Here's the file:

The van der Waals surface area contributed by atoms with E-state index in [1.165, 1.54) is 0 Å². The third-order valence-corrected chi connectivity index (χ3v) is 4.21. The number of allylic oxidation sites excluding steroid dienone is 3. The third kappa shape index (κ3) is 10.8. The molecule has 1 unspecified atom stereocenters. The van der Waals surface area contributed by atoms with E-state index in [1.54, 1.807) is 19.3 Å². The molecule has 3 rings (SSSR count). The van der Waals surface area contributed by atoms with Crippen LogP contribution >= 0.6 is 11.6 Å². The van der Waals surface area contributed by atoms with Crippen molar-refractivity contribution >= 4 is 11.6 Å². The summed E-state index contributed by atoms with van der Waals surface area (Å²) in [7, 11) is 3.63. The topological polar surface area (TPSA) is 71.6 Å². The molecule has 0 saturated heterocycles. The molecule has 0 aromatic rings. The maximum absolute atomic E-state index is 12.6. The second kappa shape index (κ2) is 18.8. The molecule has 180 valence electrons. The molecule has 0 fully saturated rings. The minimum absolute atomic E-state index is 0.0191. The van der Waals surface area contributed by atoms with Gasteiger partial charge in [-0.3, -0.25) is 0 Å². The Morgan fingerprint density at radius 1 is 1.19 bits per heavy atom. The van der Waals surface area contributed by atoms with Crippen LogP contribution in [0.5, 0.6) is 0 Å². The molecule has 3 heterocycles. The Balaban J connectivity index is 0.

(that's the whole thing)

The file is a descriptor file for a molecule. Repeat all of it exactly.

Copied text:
The van der Waals surface area contributed by atoms with E-state index in [1.165, 1.54) is 0 Å². The third-order valence-corrected chi connectivity index (χ3v) is 4.21. The number of allylic oxidation sites excluding steroid dienone is 3. The third kappa shape index (κ3) is 10.8. The molecule has 1 unspecified atom stereocenters. The van der Waals surface area contributed by atoms with E-state index in [1.54, 1.807) is 19.3 Å². The molecule has 3 rings (SSSR count). The van der Waals surface area contributed by atoms with Crippen LogP contribution >= 0.6 is 11.6 Å². The van der Waals surface area contributed by atoms with Crippen molar-refractivity contribution >= 4 is 11.6 Å². The summed E-state index contributed by atoms with van der Waals surface area (Å²) in [7, 11) is 3.63. The topological polar surface area (TPSA) is 71.6 Å². The molecule has 0 saturated heterocycles. The molecule has 0 aromatic rings. The maximum absolute atomic E-state index is 12.6. The second kappa shape index (κ2) is 18.8. The molecule has 180 valence electrons. The molecule has 0 fully saturated rings. The minimum absolute atomic E-state index is 0.0191. The van der Waals surface area contributed by atoms with Gasteiger partial charge in [-0.3, -0.25) is 0 Å². The Morgan fingerprint density at radius 1 is 1.19 bits per heavy atom. The van der Waals surface area contributed by atoms with Crippen LogP contribution in [0.5, 0.6) is 0 Å². The molecule has 3 heterocycles. The Balaban J connectivity index is 0.